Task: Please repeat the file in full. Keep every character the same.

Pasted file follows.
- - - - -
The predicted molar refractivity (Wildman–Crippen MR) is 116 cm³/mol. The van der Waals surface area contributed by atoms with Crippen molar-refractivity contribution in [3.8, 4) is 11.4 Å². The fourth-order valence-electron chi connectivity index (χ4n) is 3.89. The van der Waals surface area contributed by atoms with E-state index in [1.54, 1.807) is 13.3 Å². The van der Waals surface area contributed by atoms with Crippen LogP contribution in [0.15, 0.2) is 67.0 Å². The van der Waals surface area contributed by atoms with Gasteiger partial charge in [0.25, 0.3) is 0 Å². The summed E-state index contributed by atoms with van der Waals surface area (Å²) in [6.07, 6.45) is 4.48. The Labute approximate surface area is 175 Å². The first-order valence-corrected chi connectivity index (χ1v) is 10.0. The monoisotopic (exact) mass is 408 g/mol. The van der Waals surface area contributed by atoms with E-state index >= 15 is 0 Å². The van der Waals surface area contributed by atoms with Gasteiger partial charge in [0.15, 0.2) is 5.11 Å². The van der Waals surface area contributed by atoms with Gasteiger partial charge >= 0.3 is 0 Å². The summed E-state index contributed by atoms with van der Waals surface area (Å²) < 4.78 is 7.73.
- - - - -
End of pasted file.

The predicted molar refractivity (Wildman–Crippen MR) is 116 cm³/mol. The van der Waals surface area contributed by atoms with Crippen molar-refractivity contribution in [3.8, 4) is 11.4 Å². The fourth-order valence-electron chi connectivity index (χ4n) is 3.89. The van der Waals surface area contributed by atoms with E-state index in [1.54, 1.807) is 13.3 Å². The van der Waals surface area contributed by atoms with Crippen LogP contribution in [0.15, 0.2) is 67.0 Å². The van der Waals surface area contributed by atoms with Gasteiger partial charge in [0.25, 0.3) is 0 Å². The summed E-state index contributed by atoms with van der Waals surface area (Å²) in [6.07, 6.45) is 4.48. The Labute approximate surface area is 175 Å². The first-order valence-corrected chi connectivity index (χ1v) is 10.0. The monoisotopic (exact) mass is 408 g/mol. The van der Waals surface area contributed by atoms with E-state index >= 15 is 0 Å². The van der Waals surface area contributed by atoms with Gasteiger partial charge in [0.15, 0.2) is 5.11 Å². The van der Waals surface area contributed by atoms with Gasteiger partial charge >= 0.3 is 0 Å². The summed E-state index contributed by atoms with van der Waals surface area (Å²) < 4.78 is 7.73.